Daniel Finkelstein Oscar M. Laudanno
Regurgitation is the arrival of the esophageal or gastric contents in the mouth, without being preceded by nausea or vomiting. It differs from vomiting by the absence of previous nausea, by the relatively small amount of material expelled, and by the lack of participation of the muscles involved in vomiting.
Physiology and pathophysiology
During swallowing, a complex pressure-playing mechanism acts between the hypopharynx, the esophagus itself, and the sphincters (upper and lo esophageal sphincters), which, together with the esophageal peristaltic waves, advance food to the stomach due to differences in pressure gradients. preventing regurgitation.
Primary peristaltic waves drive the bolus down; they start with swallowing in the upper third of the esophagus and have a central origin (under control of the central nervous system). Secondary waves originate locally in the esophagus, immediately above the bolus, as a result of distention. Once the secondary contraction has started, it progresses downwards in a similar way to the primary contraction, giving rise to waves of less amplitude than the latter. They are propulsive waves; First of all, gastroesophageal reflux occurs systematically, cleaning the esophageal mucosa and acting as anti-reflux waves.
The function of both the upper and lower esophageal sphincters is equivalent to a pressure barrier at each end of the esophagus. The superior esophageal or cricopharyngeal sphincter is made up of striated muscle and innervated from the nuclei of the vagus and ambiguous, by nerves IX, X and XI. The pressure at rest is 15 to 30 cm of water. The inhibitory mechanism for its relaxation is produced by the afferent stimulus that originates in the pharynx during swallowing. The lower esophageal or esophagogastric sphincter is purely physiological (Fig. 30-1). It receives innervation from the vagus and the sympathetic, which control its relaxation, all in relation to the Auerbach's myeneric plexus. Control of the lower esophageal sphincter is neural and hormonal. It remains contracted in a tonic way (in a state of rest),Tertiary waves are seen more frequently in older ages, and in certain disease states such as esophagitis and esophageal cancer. These are contractions that occur irregularly and are located mainly in the lower esophagus, segmental, not propulsive; They are waves of the esophageal tone, which when exaggerated appear as segmental contractions.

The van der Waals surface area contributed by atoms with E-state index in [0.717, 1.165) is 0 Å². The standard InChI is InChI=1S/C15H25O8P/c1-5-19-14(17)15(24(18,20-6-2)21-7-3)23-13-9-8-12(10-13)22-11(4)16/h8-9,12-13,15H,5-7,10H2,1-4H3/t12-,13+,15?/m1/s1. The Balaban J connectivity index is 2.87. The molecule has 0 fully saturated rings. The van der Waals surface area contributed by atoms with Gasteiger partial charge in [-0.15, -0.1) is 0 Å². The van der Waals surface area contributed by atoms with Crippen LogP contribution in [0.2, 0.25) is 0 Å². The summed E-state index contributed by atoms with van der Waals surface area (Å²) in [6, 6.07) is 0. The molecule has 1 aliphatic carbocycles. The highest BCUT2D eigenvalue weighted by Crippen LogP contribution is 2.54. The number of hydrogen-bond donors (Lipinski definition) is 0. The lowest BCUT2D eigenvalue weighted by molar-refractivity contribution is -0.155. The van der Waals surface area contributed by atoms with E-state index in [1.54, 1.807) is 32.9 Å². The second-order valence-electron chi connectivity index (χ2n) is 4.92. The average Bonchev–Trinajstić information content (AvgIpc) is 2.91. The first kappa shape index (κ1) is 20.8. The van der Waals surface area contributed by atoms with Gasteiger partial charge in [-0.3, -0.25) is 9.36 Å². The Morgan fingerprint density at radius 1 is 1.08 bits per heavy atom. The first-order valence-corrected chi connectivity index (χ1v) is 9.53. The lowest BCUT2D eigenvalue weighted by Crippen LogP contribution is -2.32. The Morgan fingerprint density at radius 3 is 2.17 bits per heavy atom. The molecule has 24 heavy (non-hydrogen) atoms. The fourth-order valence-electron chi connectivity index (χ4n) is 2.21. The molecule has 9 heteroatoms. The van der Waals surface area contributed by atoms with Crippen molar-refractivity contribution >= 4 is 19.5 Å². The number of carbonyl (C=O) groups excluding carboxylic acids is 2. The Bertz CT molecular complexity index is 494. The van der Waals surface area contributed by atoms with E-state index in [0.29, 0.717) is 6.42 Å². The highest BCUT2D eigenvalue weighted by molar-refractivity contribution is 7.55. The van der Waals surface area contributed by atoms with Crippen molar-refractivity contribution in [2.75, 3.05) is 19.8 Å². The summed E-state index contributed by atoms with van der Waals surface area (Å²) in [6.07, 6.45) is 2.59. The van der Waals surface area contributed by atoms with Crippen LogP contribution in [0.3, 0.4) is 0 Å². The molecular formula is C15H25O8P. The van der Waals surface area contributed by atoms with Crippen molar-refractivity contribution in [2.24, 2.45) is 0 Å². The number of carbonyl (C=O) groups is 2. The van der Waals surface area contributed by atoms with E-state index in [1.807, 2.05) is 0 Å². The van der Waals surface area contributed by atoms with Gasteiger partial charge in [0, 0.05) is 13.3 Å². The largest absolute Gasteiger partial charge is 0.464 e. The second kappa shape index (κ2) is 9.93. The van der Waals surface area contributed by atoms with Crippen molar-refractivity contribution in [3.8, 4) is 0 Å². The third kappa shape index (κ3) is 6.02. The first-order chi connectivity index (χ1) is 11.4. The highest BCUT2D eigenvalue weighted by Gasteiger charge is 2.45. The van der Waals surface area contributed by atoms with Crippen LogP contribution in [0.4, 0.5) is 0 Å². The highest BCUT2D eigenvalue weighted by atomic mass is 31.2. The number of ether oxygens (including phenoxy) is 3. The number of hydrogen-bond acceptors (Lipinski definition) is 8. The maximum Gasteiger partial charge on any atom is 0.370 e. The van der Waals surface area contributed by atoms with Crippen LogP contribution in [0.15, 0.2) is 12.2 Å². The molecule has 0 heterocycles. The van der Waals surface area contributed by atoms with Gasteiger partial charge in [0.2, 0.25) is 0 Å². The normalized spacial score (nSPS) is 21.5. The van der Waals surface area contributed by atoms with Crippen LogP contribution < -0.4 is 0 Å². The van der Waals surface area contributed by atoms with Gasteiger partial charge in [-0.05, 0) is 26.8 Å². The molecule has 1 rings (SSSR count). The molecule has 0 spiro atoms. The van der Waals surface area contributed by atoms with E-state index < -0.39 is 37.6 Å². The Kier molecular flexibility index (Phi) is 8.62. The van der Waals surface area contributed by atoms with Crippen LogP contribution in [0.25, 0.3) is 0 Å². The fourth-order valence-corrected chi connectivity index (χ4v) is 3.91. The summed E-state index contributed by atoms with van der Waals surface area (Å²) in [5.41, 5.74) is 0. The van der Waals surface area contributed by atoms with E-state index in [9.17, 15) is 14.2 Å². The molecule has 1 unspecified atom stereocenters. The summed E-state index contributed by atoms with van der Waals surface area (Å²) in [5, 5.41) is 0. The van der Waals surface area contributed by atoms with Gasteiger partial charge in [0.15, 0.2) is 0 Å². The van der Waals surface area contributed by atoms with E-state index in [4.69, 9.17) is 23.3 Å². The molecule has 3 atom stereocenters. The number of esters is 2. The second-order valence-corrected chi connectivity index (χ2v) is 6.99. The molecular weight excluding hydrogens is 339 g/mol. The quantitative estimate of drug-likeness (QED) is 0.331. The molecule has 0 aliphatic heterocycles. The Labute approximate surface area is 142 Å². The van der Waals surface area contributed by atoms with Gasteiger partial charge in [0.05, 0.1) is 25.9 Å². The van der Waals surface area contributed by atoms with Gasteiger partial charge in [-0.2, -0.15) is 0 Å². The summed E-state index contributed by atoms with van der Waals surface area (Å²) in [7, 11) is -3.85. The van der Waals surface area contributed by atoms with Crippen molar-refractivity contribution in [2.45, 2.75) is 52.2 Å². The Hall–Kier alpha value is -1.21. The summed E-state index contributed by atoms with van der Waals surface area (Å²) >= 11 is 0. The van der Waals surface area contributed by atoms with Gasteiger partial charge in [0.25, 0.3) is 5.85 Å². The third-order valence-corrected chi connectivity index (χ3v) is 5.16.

The most important anatomical and physiological substrate of regurgitation is hypotonia of the lower esophageal sphincter, although there are organic causes that do not occur with the aforementioned alteration.
The causes of regurgitation lie in different pathologies of the esophagus (esophageal regurgitation) and in hypotonia of the lower esophageal sphincter (gastroesophageal regurgitation), which conditions regurgitation of gastric cause.
- Esophageal regurgitation:
- Stenosing esophagitis
- Zenker's diverticulum
- Esophageal cancer
- Gastroesophageal regurgitation
- Hiatal hernia, with hypotonia of the lower esophageal sphincter
- Hypotonia of the lower esophageal sphincter itself:
- In the infant
- For food (fats, whole milk, chocolate, mint, alcohol)
- By hormones (estrogens and progesterone, corticosteroids.
The regurgitation of esophageal cause takes place as a consequence of the organic narrowing, typical of the evolution of diseases such as esophageal cancer, stenosing esophagitis and achalasia. In achalasia of the lower esophageal sphincter, there is an increase in pressure of said sphincter (cardio-spasm), and absence of the primary and secondary waves of the esophagus, with dilation of the esophagus (megaesophagus).
Regurgitation of gastroesophageal causes accompanies a very frequent pathology in gastroenterology, hiatal hernia, which by itself does not condition reflux, but is associated with hypotonia of the lower esophageal sphincter. Regurgitation of milk in the infant is frequent and normal until four months of age, and attributable to hypotonia of the lower esophageal sphincter.
It is proven that there are a series of causes (toxic, hormonal, medicinal, food, etc.) that act directly by decreasing the pressure of the mentioned sphincter (see Causes of regurgitation).
To evaluate regurgitation, the following can be performed: a) a serial esophageal-gastroduodenal radiograph, in a ventral position and increasing intra-abdominal pressure, to detect the existence of a sliding hiatal hernia and facilitate gastroesophageal reflux; b) a manometry that records the hypotonia of the lower esophageal sphincter; c) a determination of the pH: in the esophagus the pH is normally alkaline, while in reflux esophagitis it is acidic, and d) an endoscopy, which detects the inflammatory characteristics of the esophageal mucosa and the presence or absence of a sliding hiatal hernia. .